The Reserve Bank of Australia cut its benchmark interest rate to an all-time low of 2.25% on February 3. The move came as the Australian government sought to rejuvenate an extremely sluggish economy while at the same time keeping downward pressure on the Australian dollar.
The RBA governor Glenn Stevens, in his brief statement, said the bank had concluded that output would remain a little lower than desired, and unemployment rates a little higher. He further stated that the move expected to foster sustainable growth and drive inflation closer to the bank’s target rate. Financial experts estimated that core inflation expects to stay near the bank's target of 2 to 3%, for the most of 2015.
RBA Policy Flexibility
Australian markets are betting on a cut in March, although so far it is speculation by a few economists. Yields on 10-year government bonds that were already trading below market rates further dropped to a record low of 2.36%, and at the same time, Australian stocks spiraled to their highest level since 2008.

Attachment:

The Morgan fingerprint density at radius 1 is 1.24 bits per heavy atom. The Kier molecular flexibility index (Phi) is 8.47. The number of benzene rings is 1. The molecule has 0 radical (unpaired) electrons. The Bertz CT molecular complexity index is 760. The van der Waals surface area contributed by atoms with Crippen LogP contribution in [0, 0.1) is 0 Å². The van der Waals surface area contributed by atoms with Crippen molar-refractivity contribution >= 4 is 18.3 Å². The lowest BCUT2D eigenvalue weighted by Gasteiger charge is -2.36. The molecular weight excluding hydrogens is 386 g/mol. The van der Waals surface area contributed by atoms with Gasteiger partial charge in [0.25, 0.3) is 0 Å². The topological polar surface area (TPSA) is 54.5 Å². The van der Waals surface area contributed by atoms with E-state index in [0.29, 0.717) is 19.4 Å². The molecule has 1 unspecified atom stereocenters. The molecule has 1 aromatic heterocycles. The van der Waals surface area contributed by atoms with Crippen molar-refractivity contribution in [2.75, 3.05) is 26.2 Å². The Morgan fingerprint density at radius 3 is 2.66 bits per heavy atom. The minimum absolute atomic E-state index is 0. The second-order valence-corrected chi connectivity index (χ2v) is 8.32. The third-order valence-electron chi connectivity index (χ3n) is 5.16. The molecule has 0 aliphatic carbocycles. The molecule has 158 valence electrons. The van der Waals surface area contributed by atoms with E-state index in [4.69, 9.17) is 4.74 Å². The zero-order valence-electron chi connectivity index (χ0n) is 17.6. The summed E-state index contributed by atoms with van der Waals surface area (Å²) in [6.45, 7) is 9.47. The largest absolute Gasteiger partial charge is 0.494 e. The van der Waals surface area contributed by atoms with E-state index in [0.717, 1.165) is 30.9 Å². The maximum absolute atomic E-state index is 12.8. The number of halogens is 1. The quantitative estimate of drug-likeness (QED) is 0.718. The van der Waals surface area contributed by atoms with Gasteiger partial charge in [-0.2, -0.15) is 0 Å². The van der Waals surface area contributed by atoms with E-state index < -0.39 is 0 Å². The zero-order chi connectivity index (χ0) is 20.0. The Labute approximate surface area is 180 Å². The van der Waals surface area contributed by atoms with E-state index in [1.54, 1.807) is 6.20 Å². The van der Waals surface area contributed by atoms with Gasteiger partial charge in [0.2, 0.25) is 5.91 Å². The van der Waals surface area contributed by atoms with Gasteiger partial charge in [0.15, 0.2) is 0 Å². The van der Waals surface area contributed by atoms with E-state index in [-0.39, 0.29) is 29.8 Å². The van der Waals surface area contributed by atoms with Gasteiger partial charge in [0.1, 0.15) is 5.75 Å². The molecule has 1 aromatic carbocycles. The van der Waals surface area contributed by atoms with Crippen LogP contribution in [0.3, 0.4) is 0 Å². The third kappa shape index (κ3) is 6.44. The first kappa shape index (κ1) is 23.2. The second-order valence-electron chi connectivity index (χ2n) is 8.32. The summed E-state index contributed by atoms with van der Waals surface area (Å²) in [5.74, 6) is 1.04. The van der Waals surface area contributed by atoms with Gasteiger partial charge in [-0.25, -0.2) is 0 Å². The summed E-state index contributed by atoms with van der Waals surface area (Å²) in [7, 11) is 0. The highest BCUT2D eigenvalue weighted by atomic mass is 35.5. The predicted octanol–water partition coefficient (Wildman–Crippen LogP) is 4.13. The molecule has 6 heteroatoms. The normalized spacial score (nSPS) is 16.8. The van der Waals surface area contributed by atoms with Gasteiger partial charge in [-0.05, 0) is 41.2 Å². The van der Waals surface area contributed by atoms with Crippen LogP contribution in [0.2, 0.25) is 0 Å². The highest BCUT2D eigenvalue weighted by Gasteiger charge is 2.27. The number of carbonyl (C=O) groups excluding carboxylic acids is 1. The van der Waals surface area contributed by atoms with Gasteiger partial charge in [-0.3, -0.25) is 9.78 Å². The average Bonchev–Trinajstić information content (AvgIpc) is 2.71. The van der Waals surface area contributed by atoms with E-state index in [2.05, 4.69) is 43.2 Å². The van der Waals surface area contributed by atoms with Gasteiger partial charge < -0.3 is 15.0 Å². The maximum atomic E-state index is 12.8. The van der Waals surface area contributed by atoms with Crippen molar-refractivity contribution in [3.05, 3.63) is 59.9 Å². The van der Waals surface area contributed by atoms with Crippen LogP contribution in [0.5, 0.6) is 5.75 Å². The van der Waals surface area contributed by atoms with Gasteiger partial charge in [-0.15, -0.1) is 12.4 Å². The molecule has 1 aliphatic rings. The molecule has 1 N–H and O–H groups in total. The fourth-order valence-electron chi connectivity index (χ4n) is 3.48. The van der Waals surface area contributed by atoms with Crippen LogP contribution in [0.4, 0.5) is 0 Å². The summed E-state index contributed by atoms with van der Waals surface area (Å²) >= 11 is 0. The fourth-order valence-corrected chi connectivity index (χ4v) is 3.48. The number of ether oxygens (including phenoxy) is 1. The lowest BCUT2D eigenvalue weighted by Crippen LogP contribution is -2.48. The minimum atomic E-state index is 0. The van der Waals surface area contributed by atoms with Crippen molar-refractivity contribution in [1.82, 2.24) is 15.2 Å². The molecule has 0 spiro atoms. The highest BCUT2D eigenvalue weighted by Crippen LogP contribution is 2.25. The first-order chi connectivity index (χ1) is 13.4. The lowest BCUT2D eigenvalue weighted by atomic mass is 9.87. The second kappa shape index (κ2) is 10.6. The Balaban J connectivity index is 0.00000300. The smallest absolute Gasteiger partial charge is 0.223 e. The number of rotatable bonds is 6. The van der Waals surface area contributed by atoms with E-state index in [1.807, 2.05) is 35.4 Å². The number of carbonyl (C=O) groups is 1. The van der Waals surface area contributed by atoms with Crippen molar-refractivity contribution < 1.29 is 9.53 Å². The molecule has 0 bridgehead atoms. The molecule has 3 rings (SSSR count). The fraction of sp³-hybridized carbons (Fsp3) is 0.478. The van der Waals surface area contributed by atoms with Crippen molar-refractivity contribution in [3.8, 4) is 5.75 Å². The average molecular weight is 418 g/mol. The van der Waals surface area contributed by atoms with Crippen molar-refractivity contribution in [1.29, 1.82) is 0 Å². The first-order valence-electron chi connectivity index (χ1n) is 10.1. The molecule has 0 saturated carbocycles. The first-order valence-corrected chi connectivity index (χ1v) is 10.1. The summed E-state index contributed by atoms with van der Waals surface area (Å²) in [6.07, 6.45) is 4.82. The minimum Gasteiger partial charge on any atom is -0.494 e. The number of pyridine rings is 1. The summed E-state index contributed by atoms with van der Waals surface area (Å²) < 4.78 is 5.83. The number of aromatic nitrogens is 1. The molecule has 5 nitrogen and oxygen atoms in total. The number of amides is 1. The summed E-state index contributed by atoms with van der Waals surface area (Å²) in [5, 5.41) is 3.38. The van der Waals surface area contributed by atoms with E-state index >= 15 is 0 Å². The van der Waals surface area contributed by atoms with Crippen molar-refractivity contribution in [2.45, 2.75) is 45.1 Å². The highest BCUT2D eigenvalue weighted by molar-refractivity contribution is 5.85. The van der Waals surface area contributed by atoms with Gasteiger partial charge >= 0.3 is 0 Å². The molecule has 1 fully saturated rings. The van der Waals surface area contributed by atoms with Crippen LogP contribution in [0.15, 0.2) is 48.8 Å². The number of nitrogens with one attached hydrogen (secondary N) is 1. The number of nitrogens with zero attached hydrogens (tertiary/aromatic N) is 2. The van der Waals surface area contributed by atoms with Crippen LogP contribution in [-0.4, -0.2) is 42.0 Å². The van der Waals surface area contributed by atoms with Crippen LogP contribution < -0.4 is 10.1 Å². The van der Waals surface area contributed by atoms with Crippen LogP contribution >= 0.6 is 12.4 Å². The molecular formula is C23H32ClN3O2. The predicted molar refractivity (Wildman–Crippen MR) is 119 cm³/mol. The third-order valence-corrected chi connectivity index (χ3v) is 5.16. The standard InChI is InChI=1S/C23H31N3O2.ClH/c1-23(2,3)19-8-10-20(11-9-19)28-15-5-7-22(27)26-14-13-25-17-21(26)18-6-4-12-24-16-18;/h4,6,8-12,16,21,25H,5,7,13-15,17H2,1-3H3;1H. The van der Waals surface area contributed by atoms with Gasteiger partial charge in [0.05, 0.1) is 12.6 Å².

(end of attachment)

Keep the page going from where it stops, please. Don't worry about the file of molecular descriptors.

The rate cut was the RBA's first since August 2013 and marked a change of direction from its previous meeting in December where it signaled a period of policy stability. Lower rates and a weaker currency hope to boost exports, dampened by a slowdown in China's economy, currently Australia's biggest export market.
The recent rush to ease rates by other global central banks spurred the RBA’s move in order to prevent its currency from rising against other currencies.
Mass speculation looms over the future of the nation's Prime Minister, Tony Abbott. Due to voter resentment in state-level elections and a major decline in his approval ratings, there are talks of a party defection against his leadership.